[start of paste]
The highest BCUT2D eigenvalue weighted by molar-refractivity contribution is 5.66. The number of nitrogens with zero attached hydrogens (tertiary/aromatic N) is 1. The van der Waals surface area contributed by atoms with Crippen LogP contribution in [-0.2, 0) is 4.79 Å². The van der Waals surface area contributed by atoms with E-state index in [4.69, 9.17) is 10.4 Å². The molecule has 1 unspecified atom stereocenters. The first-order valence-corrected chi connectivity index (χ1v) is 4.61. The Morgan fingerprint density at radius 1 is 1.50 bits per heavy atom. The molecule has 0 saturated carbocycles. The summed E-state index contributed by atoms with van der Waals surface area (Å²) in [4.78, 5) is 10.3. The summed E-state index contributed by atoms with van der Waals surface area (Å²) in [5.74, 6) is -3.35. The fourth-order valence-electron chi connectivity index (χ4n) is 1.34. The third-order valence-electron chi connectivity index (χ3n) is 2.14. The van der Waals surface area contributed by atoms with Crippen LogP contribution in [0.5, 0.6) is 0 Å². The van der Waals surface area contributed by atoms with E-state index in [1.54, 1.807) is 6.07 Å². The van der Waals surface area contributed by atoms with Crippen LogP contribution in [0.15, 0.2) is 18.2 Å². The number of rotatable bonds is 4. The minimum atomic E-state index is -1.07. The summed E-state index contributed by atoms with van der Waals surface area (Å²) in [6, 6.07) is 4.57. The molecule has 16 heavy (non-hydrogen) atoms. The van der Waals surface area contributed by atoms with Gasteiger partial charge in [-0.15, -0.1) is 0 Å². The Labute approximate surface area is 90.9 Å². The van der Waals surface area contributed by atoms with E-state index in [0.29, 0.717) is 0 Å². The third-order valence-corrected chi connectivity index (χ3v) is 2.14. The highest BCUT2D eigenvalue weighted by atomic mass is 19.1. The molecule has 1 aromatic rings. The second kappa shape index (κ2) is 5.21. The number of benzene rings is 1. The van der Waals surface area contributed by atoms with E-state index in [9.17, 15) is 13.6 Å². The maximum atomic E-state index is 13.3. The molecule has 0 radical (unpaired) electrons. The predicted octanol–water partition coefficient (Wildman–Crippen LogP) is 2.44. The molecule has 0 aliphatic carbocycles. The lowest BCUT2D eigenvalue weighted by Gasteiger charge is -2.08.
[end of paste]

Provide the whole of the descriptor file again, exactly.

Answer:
The highest BCUT2D eigenvalue weighted by molar-refractivity contribution is 5.66. The number of nitrogens with zero attached hydrogens (tertiary/aromatic N) is 1. The van der Waals surface area contributed by atoms with Crippen LogP contribution in [-0.2, 0) is 4.79 Å². The van der Waals surface area contributed by atoms with E-state index in [4.69, 9.17) is 10.4 Å². The molecule has 1 unspecified atom stereocenters. The first-order valence-corrected chi connectivity index (χ1v) is 4.61. The Morgan fingerprint density at radius 1 is 1.50 bits per heavy atom. The molecule has 0 saturated carbocycles. The summed E-state index contributed by atoms with van der Waals surface area (Å²) in [4.78, 5) is 10.3. The summed E-state index contributed by atoms with van der Waals surface area (Å²) in [5.74, 6) is -3.35. The fourth-order valence-electron chi connectivity index (χ4n) is 1.34. The third-order valence-electron chi connectivity index (χ3n) is 2.14. The van der Waals surface area contributed by atoms with Crippen LogP contribution in [0.5, 0.6) is 0 Å². The van der Waals surface area contributed by atoms with E-state index in [1.54, 1.807) is 6.07 Å². The van der Waals surface area contributed by atoms with Crippen LogP contribution in [0.15, 0.2) is 18.2 Å². The number of rotatable bonds is 4. The minimum atomic E-state index is -1.07. The summed E-state index contributed by atoms with van der Waals surface area (Å²) in [6, 6.07) is 4.57. The molecule has 16 heavy (non-hydrogen) atoms. The van der Waals surface area contributed by atoms with Gasteiger partial charge in [-0.15, -0.1) is 0 Å². The Labute approximate surface area is 90.9 Å². The van der Waals surface area contributed by atoms with E-state index in [0.29, 0.717) is 0 Å². The third-order valence-corrected chi connectivity index (χ3v) is 2.14. The highest BCUT2D eigenvalue weighted by atomic mass is 19.1. The molecule has 1 aromatic rings. The second kappa shape index (κ2) is 5.21. The number of benzene rings is 1. The van der Waals surface area contributed by atoms with E-state index in [9.17, 15) is 13.6 Å². The maximum atomic E-state index is 13.3. The molecule has 0 radical (unpaired) electrons. The predicted octanol–water partition coefficient (Wildman–Crippen LogP) is 2.44. The molecule has 0 aliphatic carbocycles. The lowest BCUT2D eigenvalue weighted by Gasteiger charge is -2.08.